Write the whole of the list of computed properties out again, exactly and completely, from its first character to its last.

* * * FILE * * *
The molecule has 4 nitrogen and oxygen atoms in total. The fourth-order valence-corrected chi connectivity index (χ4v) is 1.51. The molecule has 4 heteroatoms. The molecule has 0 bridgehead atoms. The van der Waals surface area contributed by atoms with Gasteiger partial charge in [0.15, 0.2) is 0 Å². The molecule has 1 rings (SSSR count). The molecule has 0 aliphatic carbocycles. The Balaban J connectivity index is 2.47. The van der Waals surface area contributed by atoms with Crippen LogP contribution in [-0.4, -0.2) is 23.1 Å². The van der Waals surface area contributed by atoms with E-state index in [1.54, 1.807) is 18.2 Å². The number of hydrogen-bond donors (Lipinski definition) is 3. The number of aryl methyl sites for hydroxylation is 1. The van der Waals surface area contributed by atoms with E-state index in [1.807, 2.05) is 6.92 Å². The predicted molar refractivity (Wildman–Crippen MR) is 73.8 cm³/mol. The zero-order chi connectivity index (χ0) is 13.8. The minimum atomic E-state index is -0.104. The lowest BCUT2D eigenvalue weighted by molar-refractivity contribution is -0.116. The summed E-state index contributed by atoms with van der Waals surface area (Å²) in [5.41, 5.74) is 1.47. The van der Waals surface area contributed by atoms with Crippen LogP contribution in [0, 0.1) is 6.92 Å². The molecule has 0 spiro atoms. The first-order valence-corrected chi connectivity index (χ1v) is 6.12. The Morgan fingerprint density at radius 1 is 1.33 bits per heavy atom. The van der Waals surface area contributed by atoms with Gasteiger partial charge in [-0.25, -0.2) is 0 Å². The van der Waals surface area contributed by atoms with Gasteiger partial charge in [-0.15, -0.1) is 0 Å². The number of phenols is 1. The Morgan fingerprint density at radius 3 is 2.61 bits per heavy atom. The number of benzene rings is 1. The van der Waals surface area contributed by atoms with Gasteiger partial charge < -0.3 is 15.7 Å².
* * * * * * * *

The molecule has 4 nitrogen and oxygen atoms in total. The fourth-order valence-corrected chi connectivity index (χ4v) is 1.51. The molecule has 4 heteroatoms. The molecule has 0 bridgehead atoms. The van der Waals surface area contributed by atoms with Gasteiger partial charge in [0.15, 0.2) is 0 Å². The molecule has 1 rings (SSSR count). The molecule has 0 aliphatic carbocycles. The Balaban J connectivity index is 2.47. The van der Waals surface area contributed by atoms with Crippen LogP contribution in [-0.4, -0.2) is 23.1 Å². The van der Waals surface area contributed by atoms with E-state index in [1.54, 1.807) is 18.2 Å². The number of hydrogen-bond donors (Lipinski definition) is 3. The number of aryl methyl sites for hydroxylation is 1. The van der Waals surface area contributed by atoms with E-state index in [1.807, 2.05) is 6.92 Å². The predicted molar refractivity (Wildman–Crippen MR) is 73.8 cm³/mol. The zero-order chi connectivity index (χ0) is 13.8. The minimum atomic E-state index is -0.104. The lowest BCUT2D eigenvalue weighted by molar-refractivity contribution is -0.116. The summed E-state index contributed by atoms with van der Waals surface area (Å²) in [5.41, 5.74) is 1.47. The van der Waals surface area contributed by atoms with Crippen LogP contribution in [0, 0.1) is 6.92 Å². The molecule has 0 spiro atoms. The first-order valence-corrected chi connectivity index (χ1v) is 6.12. The Morgan fingerprint density at radius 1 is 1.33 bits per heavy atom. The van der Waals surface area contributed by atoms with Gasteiger partial charge in [-0.25, -0.2) is 0 Å². The van der Waals surface area contributed by atoms with Gasteiger partial charge in [-0.15, -0.1) is 0 Å². The number of phenols is 1. The Morgan fingerprint density at radius 3 is 2.61 bits per heavy atom. The number of benzene rings is 1. The van der Waals surface area contributed by atoms with Gasteiger partial charge < -0.3 is 15.7 Å².